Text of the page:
It is the fire that preserves testimony

We should keep in mind what Paul said to the Galatians in chapter 3. They had made a shocking, sudden departure from God, and Paul says to them, ‘O foolish Galatians, who hath bewitched you, that ye should not obey the truth, before whose eyes Jesus Christ hath been evidently set forth (graphically presented; placarded), crucified among you?’ They had seen it so clearly, they had drawn so near, and yet the question has to be put to them, ‘Where is then the blessedness ye spake of?’, 4. 15. What had happened? They had got away from the cross and their appreciation of that wonderful place had become very meagre. In his letter Paul fills their vision with Calvary. Time and time again, section after section, he brings before them the greatness of the Saviour’s sacrifice – finally telling them that it was all he gloried in, 6. 14. Thus the Spirit would direct them to the altar again so that they may get their shovels filled with the burning coals.

The Ephesian believers had been to the altar and had come away with hearts aflame so that all that was grieving to their newly found Lord was thrown onto the bonfire, Acts 19. This was a fitting symbol of their fiery zeal and burning devotion to Christ. They were probably the most privileged of all the assemblies in the New Testament. They had enjoyed the highest doctrines and the loftiest teaching, yet one day they heard the assessment of the One who walks in the midst of the golden lampstands. The Lord Himself gave His evaluation of their devotion. There was much to commend; He speaks of their works, labour and endurance, Rev. 2. 2, but even in that statement is there a hint that they were merely going through the motions? Was it the case that faith, love and hope were on the decline in Ephesus? The Lord commends, but then must declare, ‘Nevertheless I have somewhat against thee, because thou hast left thy first love’. What had happened? The activity was all mechanical and lifeless because the fire of devotion was almost out.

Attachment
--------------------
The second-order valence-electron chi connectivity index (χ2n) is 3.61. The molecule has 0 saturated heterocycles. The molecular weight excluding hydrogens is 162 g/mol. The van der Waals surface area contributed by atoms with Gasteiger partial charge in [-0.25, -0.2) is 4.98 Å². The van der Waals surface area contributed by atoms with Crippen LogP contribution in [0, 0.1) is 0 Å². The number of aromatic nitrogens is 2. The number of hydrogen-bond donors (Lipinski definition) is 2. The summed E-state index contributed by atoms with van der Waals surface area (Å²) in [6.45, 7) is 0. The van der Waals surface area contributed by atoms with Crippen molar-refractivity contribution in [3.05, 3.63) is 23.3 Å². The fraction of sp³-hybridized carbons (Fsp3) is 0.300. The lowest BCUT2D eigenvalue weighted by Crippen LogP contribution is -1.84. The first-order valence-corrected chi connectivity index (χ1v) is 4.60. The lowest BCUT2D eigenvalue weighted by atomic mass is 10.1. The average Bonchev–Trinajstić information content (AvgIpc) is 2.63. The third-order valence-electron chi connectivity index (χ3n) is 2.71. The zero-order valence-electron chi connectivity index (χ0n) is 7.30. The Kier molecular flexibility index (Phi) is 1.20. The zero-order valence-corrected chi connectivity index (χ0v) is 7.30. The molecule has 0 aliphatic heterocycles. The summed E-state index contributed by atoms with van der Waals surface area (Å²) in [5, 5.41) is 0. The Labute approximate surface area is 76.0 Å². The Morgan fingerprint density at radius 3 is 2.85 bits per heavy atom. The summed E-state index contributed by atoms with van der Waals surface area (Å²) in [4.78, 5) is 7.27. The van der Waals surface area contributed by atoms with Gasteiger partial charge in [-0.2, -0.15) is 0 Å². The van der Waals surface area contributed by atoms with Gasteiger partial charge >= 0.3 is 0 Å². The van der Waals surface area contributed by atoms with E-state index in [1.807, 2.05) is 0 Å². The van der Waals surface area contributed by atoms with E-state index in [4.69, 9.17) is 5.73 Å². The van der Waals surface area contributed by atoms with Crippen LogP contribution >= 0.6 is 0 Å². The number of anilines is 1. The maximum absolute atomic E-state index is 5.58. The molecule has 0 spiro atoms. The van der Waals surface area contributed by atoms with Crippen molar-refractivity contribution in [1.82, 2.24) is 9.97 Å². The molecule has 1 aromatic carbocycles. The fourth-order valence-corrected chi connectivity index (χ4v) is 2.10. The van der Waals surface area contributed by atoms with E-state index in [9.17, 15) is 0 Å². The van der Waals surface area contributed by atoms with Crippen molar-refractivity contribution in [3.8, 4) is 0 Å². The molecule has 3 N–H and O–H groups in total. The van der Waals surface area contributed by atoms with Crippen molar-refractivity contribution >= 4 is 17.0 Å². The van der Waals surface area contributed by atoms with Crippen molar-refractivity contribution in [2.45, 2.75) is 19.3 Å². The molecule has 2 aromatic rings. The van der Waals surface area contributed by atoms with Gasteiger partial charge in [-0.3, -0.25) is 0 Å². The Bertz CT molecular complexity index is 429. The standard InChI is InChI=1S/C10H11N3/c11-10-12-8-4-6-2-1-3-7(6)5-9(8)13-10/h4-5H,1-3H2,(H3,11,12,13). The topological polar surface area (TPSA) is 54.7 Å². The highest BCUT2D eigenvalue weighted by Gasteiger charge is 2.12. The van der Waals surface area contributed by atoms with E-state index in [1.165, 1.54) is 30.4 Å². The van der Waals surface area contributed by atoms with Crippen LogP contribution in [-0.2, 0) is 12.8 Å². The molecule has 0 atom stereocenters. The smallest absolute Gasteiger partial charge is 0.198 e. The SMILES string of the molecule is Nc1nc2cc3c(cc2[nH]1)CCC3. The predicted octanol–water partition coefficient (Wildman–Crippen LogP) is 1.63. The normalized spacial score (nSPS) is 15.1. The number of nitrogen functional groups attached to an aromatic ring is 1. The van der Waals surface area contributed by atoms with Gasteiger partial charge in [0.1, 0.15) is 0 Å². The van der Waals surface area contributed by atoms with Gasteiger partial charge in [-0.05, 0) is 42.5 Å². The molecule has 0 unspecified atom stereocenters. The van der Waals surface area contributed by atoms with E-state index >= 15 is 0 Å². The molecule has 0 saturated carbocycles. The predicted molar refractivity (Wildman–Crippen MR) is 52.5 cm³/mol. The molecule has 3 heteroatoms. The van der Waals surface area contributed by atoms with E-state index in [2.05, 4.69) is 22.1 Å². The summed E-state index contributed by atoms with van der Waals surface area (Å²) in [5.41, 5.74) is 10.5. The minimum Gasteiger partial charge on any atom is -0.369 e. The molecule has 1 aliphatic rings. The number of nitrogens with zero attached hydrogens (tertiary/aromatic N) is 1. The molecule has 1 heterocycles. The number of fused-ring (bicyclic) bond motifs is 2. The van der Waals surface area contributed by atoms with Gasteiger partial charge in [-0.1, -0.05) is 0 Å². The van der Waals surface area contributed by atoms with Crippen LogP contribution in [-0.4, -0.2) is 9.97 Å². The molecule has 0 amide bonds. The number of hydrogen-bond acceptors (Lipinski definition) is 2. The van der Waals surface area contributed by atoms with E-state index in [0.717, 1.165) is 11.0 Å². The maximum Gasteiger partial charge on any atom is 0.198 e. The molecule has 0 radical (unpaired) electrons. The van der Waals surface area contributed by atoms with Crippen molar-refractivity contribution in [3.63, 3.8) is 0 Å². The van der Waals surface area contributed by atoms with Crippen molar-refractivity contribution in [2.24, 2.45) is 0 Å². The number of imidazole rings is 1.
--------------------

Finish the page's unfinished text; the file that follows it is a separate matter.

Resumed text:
We have all been there, and perhaps now some of us look back and remember better days; days of deeper worship, brighter witness, days when thoughts of the Saviour filled and thrilled our hearts. If this is the case for us may God give us help to follow the route to recovery given to the Ephesians, ‘Remember from whence thou art fallen, and repent, and do the first works’, Rev. 2. 5. Let us humble ourselves to face up to the coldness and carnality of our hearts; admit our failure and renounce the idols that have taken us away, and just get back to the altar where we started out. Let the warmth of Calvary flood our souls once again. 

AUTHOR PROFILE: Paul McCauley is in fellowship in the assembly at Cregagh St. Gospel Hall, Belfast, N. Ireland, and has a special interest in the tabernacle and its teaching. He is married and employed as a civil engineer.